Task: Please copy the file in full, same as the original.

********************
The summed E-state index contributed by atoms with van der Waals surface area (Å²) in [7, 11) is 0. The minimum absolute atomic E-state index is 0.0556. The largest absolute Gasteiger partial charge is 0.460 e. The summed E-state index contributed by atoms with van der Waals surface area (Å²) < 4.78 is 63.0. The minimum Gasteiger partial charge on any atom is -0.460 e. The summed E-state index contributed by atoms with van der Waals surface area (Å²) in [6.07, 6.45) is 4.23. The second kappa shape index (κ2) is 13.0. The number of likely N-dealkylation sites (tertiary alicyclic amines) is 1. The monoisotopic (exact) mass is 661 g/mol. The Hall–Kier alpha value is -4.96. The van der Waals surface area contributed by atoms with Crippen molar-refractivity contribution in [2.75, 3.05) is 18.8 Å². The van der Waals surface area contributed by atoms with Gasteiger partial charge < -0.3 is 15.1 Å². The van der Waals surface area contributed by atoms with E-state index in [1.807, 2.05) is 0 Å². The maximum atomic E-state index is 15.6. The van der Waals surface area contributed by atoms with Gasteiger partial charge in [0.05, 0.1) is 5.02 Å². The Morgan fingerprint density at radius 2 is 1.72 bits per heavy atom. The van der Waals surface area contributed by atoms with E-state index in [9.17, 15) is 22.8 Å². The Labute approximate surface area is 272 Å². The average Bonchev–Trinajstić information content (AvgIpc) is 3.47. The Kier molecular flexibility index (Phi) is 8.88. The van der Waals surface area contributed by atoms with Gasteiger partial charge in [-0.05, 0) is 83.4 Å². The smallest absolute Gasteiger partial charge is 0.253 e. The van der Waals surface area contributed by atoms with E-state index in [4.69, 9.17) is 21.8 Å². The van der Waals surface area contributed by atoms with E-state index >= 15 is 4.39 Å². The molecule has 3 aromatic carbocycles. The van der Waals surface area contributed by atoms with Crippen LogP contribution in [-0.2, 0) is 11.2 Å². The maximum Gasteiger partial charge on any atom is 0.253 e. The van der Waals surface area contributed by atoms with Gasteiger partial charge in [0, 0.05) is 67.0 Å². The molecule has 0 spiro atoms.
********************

The summed E-state index contributed by atoms with van der Waals surface area (Å²) in [7, 11) is 0. The minimum absolute atomic E-state index is 0.0556. The largest absolute Gasteiger partial charge is 0.460 e. The summed E-state index contributed by atoms with van der Waals surface area (Å²) < 4.78 is 63.0. The minimum Gasteiger partial charge on any atom is -0.460 e. The summed E-state index contributed by atoms with van der Waals surface area (Å²) in [6.07, 6.45) is 4.23. The second kappa shape index (κ2) is 13.0. The number of likely N-dealkylation sites (tertiary alicyclic amines) is 1. The monoisotopic (exact) mass is 661 g/mol. The Hall–Kier alpha value is -4.96. The van der Waals surface area contributed by atoms with Crippen molar-refractivity contribution in [2.75, 3.05) is 18.8 Å². The van der Waals surface area contributed by atoms with Gasteiger partial charge < -0.3 is 15.1 Å². The van der Waals surface area contributed by atoms with E-state index in [1.807, 2.05) is 0 Å². The maximum atomic E-state index is 15.6. The van der Waals surface area contributed by atoms with Gasteiger partial charge in [0.05, 0.1) is 5.02 Å². The Morgan fingerprint density at radius 2 is 1.72 bits per heavy atom. The van der Waals surface area contributed by atoms with E-state index in [9.17, 15) is 22.8 Å². The Labute approximate surface area is 272 Å². The average Bonchev–Trinajstić information content (AvgIpc) is 3.47. The Kier molecular flexibility index (Phi) is 8.88. The van der Waals surface area contributed by atoms with Gasteiger partial charge in [-0.05, 0) is 83.4 Å². The smallest absolute Gasteiger partial charge is 0.253 e. The van der Waals surface area contributed by atoms with E-state index in [4.69, 9.17) is 21.8 Å². The van der Waals surface area contributed by atoms with E-state index >= 15 is 4.39 Å². The molecule has 3 aromatic carbocycles. The van der Waals surface area contributed by atoms with Crippen LogP contribution in [-0.2, 0) is 11.2 Å². The maximum Gasteiger partial charge on any atom is 0.253 e. The van der Waals surface area contributed by atoms with Gasteiger partial charge in [0, 0.05) is 67.0 Å². The molecule has 0 spiro atoms.